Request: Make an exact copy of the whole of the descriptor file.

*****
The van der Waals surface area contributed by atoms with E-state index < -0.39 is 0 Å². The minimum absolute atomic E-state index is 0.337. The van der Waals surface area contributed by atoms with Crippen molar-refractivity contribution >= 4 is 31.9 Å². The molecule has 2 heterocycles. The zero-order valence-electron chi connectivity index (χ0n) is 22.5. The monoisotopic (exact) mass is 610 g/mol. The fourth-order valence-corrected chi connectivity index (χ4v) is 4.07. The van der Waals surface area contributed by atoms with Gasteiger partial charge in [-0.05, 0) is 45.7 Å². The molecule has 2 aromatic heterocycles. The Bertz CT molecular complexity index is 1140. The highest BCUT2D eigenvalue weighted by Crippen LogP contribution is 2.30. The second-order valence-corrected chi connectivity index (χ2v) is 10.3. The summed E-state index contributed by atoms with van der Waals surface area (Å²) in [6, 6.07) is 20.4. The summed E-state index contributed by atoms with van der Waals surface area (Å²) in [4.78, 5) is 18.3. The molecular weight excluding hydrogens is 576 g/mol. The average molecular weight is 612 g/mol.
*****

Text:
The van der Waals surface area contributed by atoms with E-state index < -0.39 is 0 Å². The minimum absolute atomic E-state index is 0.337. The van der Waals surface area contributed by atoms with Crippen molar-refractivity contribution >= 4 is 31.9 Å². The molecule has 2 heterocycles. The zero-order valence-electron chi connectivity index (χ0n) is 22.5. The monoisotopic (exact) mass is 610 g/mol. The fourth-order valence-corrected chi connectivity index (χ4v) is 4.07. The van der Waals surface area contributed by atoms with Gasteiger partial charge in [-0.05, 0) is 45.7 Å². The molecule has 2 aromatic heterocycles. The Bertz CT molecular complexity index is 1140. The highest BCUT2D eigenvalue weighted by Crippen LogP contribution is 2.30. The second-order valence-corrected chi connectivity index (χ2v) is 10.3. The summed E-state index contributed by atoms with van der Waals surface area (Å²) in [6, 6.07) is 20.4. The summed E-state index contributed by atoms with van der Waals surface area (Å²) in [4.78, 5) is 18.3. The molecular weight excluding hydrogens is 576 g/mol. The average molecular weight is 612 g/mol.